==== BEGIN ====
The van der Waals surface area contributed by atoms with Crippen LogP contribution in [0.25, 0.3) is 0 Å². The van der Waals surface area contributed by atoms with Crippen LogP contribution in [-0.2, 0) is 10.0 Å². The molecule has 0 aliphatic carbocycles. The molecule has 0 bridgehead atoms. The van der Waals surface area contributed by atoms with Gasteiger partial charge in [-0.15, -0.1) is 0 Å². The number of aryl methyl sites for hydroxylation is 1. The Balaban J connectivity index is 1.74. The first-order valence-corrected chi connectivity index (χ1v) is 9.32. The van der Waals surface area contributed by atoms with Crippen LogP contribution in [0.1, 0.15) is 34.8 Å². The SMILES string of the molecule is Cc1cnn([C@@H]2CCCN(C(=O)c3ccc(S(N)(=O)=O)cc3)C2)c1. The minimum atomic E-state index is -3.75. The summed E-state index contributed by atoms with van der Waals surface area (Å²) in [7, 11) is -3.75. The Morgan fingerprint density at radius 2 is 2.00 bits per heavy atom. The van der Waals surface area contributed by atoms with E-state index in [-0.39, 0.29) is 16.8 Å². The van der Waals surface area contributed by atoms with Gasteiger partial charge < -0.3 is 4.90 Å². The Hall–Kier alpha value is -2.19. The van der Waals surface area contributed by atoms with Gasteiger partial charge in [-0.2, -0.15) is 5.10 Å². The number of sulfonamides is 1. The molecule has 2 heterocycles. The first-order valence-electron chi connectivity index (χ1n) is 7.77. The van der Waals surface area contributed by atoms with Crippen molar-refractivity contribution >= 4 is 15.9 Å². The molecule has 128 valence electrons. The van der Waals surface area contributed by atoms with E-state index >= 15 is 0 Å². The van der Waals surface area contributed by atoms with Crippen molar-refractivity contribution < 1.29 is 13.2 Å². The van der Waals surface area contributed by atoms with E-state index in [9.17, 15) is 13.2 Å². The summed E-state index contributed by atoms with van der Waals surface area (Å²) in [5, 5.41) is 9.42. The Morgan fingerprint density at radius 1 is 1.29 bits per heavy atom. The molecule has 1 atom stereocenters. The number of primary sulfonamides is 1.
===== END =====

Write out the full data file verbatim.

The van der Waals surface area contributed by atoms with Crippen LogP contribution in [0.25, 0.3) is 0 Å². The van der Waals surface area contributed by atoms with Crippen LogP contribution in [-0.2, 0) is 10.0 Å². The molecule has 0 aliphatic carbocycles. The molecule has 0 bridgehead atoms. The van der Waals surface area contributed by atoms with Gasteiger partial charge in [-0.15, -0.1) is 0 Å². The number of aryl methyl sites for hydroxylation is 1. The Balaban J connectivity index is 1.74. The first-order valence-corrected chi connectivity index (χ1v) is 9.32. The van der Waals surface area contributed by atoms with Crippen LogP contribution in [0.1, 0.15) is 34.8 Å². The SMILES string of the molecule is Cc1cnn([C@@H]2CCCN(C(=O)c3ccc(S(N)(=O)=O)cc3)C2)c1. The minimum atomic E-state index is -3.75. The summed E-state index contributed by atoms with van der Waals surface area (Å²) in [7, 11) is -3.75. The Morgan fingerprint density at radius 2 is 2.00 bits per heavy atom. The van der Waals surface area contributed by atoms with E-state index in [-0.39, 0.29) is 16.8 Å². The van der Waals surface area contributed by atoms with Gasteiger partial charge < -0.3 is 4.90 Å². The Hall–Kier alpha value is -2.19. The van der Waals surface area contributed by atoms with Gasteiger partial charge in [-0.2, -0.15) is 5.10 Å². The number of sulfonamides is 1. The molecule has 2 heterocycles. The first-order valence-electron chi connectivity index (χ1n) is 7.77. The van der Waals surface area contributed by atoms with Crippen molar-refractivity contribution >= 4 is 15.9 Å². The molecule has 128 valence electrons. The van der Waals surface area contributed by atoms with E-state index >= 15 is 0 Å². The van der Waals surface area contributed by atoms with Crippen molar-refractivity contribution < 1.29 is 13.2 Å². The van der Waals surface area contributed by atoms with E-state index in [9.17, 15) is 13.2 Å². The summed E-state index contributed by atoms with van der Waals surface area (Å²) in [5, 5.41) is 9.42. The Morgan fingerprint density at radius 1 is 1.29 bits per heavy atom. The molecule has 1 atom stereocenters. The number of primary sulfonamides is 1.